Sheetfed Printing – Print Units

The printing unit places a water solution (fountain) and ink on the offset plate, transfers the image to the blanket cylinder, then to the paper. It then delivers the paper to the delivery unit. The printing unit must be adjusted so that the proper amount of ink and fountain solution are deposited on the printing plate so that the image is transferred accurately, evenly, and consistently to the printing paper. Every offset printing unit is made up of the following three parts:

  • The cylinder system (plate, blanket and impression)
  • The dampening system
  • The inking system

Each serves an important function in the total image transfer system. The only deviation in this process is with the “waterless” system (Toray) which has been explained elsewhere in this publication.

Many multicolored sheetfed presses are equipped with a Perfecting cylinder to turn the paper over so that the back side can be printed. For example, a four-color press may have the perfector cylinder between the second and third unit. After printing two colors on the top of the sheet, the cylinder can be configured to run the paper over and the third and forth unit will print 2 colors on the back side.

If the printer does not want to print “two up” (two colors each side), he will configure the unit so that the paper is not turned around thus printing 4 colors on the top.

Many 7 color presses have the perfector unit between the 2nd and 3rd unit. This enables the printer to print 2 colors on the inside of the sheet and 5 on the outside. Greeting cards are often printed this way. Sheet length is very important in perfecting. Most of these perfecting units will tolerance only a 1/16 of an inch variation. If a sheet is off more than that the grippers will miss picking up the tail causing a jam in the perfector. Thus sheet cut length is very important.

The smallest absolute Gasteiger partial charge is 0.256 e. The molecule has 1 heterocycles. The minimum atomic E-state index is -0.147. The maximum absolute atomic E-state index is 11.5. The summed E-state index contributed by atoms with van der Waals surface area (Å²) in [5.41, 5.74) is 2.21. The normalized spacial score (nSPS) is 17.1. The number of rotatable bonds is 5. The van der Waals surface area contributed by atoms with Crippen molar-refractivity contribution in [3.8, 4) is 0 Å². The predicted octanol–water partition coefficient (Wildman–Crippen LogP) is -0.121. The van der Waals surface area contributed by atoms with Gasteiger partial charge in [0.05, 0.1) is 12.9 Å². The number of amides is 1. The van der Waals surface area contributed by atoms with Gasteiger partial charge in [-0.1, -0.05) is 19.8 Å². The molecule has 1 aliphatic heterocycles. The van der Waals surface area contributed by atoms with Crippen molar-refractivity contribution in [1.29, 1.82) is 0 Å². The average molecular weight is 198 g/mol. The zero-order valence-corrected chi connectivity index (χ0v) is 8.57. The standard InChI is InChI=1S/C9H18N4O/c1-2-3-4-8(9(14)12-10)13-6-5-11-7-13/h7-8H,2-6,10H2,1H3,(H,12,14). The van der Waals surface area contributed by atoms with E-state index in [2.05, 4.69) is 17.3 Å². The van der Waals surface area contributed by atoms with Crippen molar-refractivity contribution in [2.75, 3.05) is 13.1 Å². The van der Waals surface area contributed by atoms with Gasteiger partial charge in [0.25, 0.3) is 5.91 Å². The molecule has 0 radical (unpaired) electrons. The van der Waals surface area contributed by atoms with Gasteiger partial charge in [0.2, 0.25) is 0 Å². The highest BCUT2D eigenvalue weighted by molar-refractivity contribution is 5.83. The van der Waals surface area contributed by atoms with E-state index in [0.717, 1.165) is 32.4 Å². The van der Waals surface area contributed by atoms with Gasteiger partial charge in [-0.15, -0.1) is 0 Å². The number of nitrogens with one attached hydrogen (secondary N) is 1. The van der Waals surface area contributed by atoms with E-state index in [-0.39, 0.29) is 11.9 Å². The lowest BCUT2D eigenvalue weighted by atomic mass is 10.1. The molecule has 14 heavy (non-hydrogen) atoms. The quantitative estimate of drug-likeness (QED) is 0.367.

When printing light weight papers such as a 50, 60 or 80 lb text, the transfer cylinder of a press will be fairly small. When running heavier weight papers, however, such as a Bristol or a board, a larger transfer cylinder is usually preferred. The reason press manufactures will make the transfer cylinder larger for a press that runs mostly board is because of the stiffness of the board. When transferring between printing units the heavier weight board will not wrap around the small transfer cylinder resulting in “sheet slap.” If the transfer cylinder is larger in diameter, the board does not warp near as much and sheet slap is eliminated. Heidelberg, for example, makes a “CD” (carton and diameter) Speedmaster. This press uses a special double dimension hard chrome plated impression cylinder and a singe triple dimension transfer drum to ensure smooth transport for all board.